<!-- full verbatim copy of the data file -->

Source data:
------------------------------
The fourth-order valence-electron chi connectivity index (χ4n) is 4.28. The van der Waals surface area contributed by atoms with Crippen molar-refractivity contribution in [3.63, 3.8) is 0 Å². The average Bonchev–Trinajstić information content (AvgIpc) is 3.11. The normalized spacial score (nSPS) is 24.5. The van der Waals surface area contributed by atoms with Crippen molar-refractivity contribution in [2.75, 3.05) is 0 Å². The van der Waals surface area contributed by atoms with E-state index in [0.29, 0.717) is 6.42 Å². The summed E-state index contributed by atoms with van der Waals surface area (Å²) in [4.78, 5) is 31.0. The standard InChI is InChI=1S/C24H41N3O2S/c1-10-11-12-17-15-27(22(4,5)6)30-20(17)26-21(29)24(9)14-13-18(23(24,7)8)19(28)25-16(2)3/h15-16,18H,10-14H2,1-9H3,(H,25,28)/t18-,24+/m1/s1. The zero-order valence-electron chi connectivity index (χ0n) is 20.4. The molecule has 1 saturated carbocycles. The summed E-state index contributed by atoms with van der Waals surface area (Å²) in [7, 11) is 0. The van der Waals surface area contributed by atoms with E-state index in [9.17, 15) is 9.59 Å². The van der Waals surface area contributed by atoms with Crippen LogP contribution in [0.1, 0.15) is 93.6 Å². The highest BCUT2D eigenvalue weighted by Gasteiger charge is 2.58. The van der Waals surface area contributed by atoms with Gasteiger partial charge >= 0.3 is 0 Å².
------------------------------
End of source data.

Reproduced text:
The fourth-order valence-electron chi connectivity index (χ4n) is 4.28. The van der Waals surface area contributed by atoms with Crippen molar-refractivity contribution in [3.63, 3.8) is 0 Å². The average Bonchev–Trinajstić information content (AvgIpc) is 3.11. The normalized spacial score (nSPS) is 24.5. The van der Waals surface area contributed by atoms with Crippen molar-refractivity contribution in [2.75, 3.05) is 0 Å². The van der Waals surface area contributed by atoms with E-state index in [0.29, 0.717) is 6.42 Å². The summed E-state index contributed by atoms with van der Waals surface area (Å²) in [4.78, 5) is 31.0. The standard InChI is InChI=1S/C24H41N3O2S/c1-10-11-12-17-15-27(22(4,5)6)30-20(17)26-21(29)24(9)14-13-18(23(24,7)8)19(28)25-16(2)3/h15-16,18H,10-14H2,1-9H3,(H,25,28)/t18-,24+/m1/s1. The zero-order valence-electron chi connectivity index (χ0n) is 20.4. The molecule has 1 saturated carbocycles. The summed E-state index contributed by atoms with van der Waals surface area (Å²) in [7, 11) is 0. The van der Waals surface area contributed by atoms with E-state index in [9.17, 15) is 9.59 Å². The van der Waals surface area contributed by atoms with Crippen LogP contribution in [0.1, 0.15) is 93.6 Å². The highest BCUT2D eigenvalue weighted by Gasteiger charge is 2.58. The van der Waals surface area contributed by atoms with Gasteiger partial charge >= 0.3 is 0 Å².